Surgical Solution to Congestion Issues

Dr. Hassan Mahdi, Professor of Roads and Transportation at the Faculty of Engineering, Ain Shams University, described the Ring Road expansion project to “Zawia3” as crucial, labeling it as a bold and surgical solution to traffic congestion issues on the Ring Road. Traffic densities in certain sections of the Ring Road sometimes reach up to 130,000 vehicles per day, leading to numerous traffic jams throughout the day.

The Ring Road, which passes through more than three governorates, witnesses traffic volumes of up to 6.39 million vehicles monthly, according to estimates revealed by Major General Hossam El Din Moustafa, head of the General Authority for Roads and Bridges.

The roads professor at Ain Shams University affirmed that the state intervened to carry out the necessary expansion, increasing the number of lanes from seven to eight in each direction, making it a comprehensive and radical solution to the issues faced by the 104-kilometer-long Ring Road. Originally built in the 1980s with two lanes in each direction, the lack of law enforcement over the past decades resulted in encroachments by citizens onto the road’s territory, with adjacent buildings encroaching increasingly.

He continued in his interview with “Zawia3” that the state was compelled to intervene in the road’s development and expansion, necessitating the removal of many unregulated buildings and structures encroaching on the road’s territory. Consequently, the state decided to commit to compensating the owners of both licensed and unlicensed buildings, based on the number of rooms in each residential unit, emphasizing that affected individuals have the right to pursue legal avenues with the documents they possess.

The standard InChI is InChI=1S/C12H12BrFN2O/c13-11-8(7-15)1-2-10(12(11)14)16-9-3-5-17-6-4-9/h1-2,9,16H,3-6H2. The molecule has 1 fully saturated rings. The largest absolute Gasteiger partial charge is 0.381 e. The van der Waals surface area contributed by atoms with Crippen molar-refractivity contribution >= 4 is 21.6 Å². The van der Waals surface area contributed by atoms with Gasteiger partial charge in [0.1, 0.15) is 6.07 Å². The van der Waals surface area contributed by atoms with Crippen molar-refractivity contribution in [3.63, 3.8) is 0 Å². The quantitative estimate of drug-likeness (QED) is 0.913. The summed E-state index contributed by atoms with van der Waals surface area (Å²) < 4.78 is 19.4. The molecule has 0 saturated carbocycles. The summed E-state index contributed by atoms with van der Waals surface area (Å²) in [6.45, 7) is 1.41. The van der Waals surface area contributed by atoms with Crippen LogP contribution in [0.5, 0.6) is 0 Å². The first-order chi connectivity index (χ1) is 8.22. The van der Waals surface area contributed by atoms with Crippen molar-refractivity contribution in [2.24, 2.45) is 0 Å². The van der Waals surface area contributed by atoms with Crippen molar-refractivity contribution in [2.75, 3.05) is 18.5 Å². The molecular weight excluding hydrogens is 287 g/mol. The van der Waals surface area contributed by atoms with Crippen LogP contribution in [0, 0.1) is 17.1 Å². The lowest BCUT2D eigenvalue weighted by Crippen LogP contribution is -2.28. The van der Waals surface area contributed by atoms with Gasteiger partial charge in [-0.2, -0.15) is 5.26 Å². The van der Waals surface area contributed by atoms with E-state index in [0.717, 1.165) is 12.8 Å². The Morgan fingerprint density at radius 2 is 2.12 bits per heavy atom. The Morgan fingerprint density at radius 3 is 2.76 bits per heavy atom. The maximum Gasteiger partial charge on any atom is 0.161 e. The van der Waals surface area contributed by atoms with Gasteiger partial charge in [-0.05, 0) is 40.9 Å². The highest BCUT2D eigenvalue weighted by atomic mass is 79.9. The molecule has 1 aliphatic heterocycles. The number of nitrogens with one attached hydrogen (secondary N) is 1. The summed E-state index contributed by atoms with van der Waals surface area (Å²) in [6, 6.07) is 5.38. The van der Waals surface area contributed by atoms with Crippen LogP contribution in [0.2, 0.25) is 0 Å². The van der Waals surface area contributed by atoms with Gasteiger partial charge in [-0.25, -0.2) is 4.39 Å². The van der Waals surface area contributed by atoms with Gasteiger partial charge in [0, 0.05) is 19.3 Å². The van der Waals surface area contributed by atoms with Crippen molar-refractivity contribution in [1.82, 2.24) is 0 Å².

Amid the continued implementation of development plans by the government and its agencies, residents of various areas, including those living in the Sixth and Seventh Districts of Nasr City in eastern Cairo, are anticipating the demolition of their homes and relocation to another place for the purpose of modernization and development.

In a scene reflecting the plight of many citizens affected by government development projects, young Abdulrahman Hassan stands, having lost his sole source of livelihood after his house was demolished, waiting for compensation that he has yet to receive. Meanwhile, Umniyah, a resident of Minya and a mother of five, faces similar challenges awaiting the deserved compensation for her home, which was her primary source of income. At the same time, Abdulrahman Mahmoud laments having lost his apartment and its precious memories, embodying the human challenges faced by residents of neighborhoods impacted by urban development projects.